A friend posted on Facebook,
Dear advisors of graduate students,
Please read, comment on, and edit your student’s paper before it is submitted to a journal.
A cranky reviewer
She’s right and criticizing the correct person, but I can’t help but feel for the student.
I hope my friend writes something like, “To the senior authors/advisor of the student on this paper: seriously, you couldn’t put the time in to comment on, edit, and help put this paper together? You do know that is your job, right?” and, “To the junior author on this paper: Your senior authors/advisors let you down. This isn’t your fault. You are probably doing all the right things. You can’t control them. So don’t take my comments as a reflection on your ability or worth; they aren’t. And keep trying. You are doing work that has merit, and everyone benefits from professional critique before a paper is submitted. Even senior faculty.”
I know that even if my friend correctly calls out the advisor, it might be the student first reading those reviews. She’s right to call out the advisor. But oh, do I ever feel for the student.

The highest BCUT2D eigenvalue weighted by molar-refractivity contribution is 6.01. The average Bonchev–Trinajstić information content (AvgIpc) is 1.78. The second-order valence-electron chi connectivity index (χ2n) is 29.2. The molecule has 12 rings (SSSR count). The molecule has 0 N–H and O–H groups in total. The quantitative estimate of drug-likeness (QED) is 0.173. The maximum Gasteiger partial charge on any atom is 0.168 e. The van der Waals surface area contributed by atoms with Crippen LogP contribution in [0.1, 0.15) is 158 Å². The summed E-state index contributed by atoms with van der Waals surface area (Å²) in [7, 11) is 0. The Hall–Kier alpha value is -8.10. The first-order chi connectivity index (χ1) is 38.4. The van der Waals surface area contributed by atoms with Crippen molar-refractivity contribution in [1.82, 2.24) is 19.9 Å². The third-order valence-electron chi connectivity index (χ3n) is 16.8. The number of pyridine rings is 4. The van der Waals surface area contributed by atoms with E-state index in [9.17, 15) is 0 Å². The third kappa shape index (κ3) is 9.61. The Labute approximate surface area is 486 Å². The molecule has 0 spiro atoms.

I hope the student is stronger than I was.
Even 13 years later, I still have tears in my eyes thinking of that night and how I felt. I was so ashamed of myself, for not doing a better job. For not being more. For not knowing how to write that paper correctly. For being an ignorant student, instead of the expert professional I thought I was supposed to be.
Shame thrives in darkness and isolation. Talking doesn’t make it go away, but it makes it a little bit better. A little less frightening. A little more like adversity that I have overcome, rather than a sign that I am a failure as a person.
The one thing I have been able to do with all the pain is to use it to offer my students something better. I don’t ever want them to feel like that.